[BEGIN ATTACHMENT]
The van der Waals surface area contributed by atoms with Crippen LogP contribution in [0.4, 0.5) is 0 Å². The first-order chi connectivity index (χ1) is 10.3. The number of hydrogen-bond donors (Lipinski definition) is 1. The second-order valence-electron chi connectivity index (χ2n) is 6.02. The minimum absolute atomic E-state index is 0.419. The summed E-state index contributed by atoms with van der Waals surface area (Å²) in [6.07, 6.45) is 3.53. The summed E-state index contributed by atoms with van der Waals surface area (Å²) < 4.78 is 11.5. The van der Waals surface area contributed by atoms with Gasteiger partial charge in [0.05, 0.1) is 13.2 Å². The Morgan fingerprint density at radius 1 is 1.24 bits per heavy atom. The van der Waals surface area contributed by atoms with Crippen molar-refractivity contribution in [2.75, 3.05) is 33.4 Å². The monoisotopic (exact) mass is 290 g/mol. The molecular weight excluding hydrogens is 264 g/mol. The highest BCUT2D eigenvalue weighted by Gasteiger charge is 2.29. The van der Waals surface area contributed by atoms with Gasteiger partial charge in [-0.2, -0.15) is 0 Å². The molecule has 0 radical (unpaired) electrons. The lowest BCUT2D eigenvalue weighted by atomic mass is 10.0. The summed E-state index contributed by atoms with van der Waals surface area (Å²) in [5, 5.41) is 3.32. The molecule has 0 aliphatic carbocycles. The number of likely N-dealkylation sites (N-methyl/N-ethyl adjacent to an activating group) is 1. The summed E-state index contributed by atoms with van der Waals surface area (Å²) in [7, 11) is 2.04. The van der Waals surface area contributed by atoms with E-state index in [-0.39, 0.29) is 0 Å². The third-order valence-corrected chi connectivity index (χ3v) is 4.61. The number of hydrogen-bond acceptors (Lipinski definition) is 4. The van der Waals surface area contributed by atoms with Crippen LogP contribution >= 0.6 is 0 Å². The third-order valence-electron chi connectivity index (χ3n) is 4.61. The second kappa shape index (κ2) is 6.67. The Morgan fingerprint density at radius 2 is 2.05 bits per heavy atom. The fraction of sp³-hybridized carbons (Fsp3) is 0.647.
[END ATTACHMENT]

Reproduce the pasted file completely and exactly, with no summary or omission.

The van der Waals surface area contributed by atoms with Crippen LogP contribution in [0.4, 0.5) is 0 Å². The first-order chi connectivity index (χ1) is 10.3. The number of hydrogen-bond donors (Lipinski definition) is 1. The second-order valence-electron chi connectivity index (χ2n) is 6.02. The minimum absolute atomic E-state index is 0.419. The summed E-state index contributed by atoms with van der Waals surface area (Å²) in [6.07, 6.45) is 3.53. The summed E-state index contributed by atoms with van der Waals surface area (Å²) < 4.78 is 11.5. The van der Waals surface area contributed by atoms with Gasteiger partial charge in [0.05, 0.1) is 13.2 Å². The Morgan fingerprint density at radius 1 is 1.24 bits per heavy atom. The van der Waals surface area contributed by atoms with Crippen molar-refractivity contribution in [2.75, 3.05) is 33.4 Å². The monoisotopic (exact) mass is 290 g/mol. The molecular weight excluding hydrogens is 264 g/mol. The highest BCUT2D eigenvalue weighted by Gasteiger charge is 2.29. The van der Waals surface area contributed by atoms with Gasteiger partial charge in [-0.2, -0.15) is 0 Å². The molecule has 0 radical (unpaired) electrons. The lowest BCUT2D eigenvalue weighted by atomic mass is 10.0. The summed E-state index contributed by atoms with van der Waals surface area (Å²) in [5, 5.41) is 3.32. The molecule has 0 aliphatic carbocycles. The number of likely N-dealkylation sites (N-methyl/N-ethyl adjacent to an activating group) is 1. The summed E-state index contributed by atoms with van der Waals surface area (Å²) in [7, 11) is 2.04. The van der Waals surface area contributed by atoms with E-state index in [-0.39, 0.29) is 0 Å². The third-order valence-corrected chi connectivity index (χ3v) is 4.61. The number of hydrogen-bond acceptors (Lipinski definition) is 4. The van der Waals surface area contributed by atoms with Crippen LogP contribution >= 0.6 is 0 Å². The third-order valence-electron chi connectivity index (χ3n) is 4.61. The second kappa shape index (κ2) is 6.67. The Morgan fingerprint density at radius 2 is 2.05 bits per heavy atom. The fraction of sp³-hybridized carbons (Fsp3) is 0.647.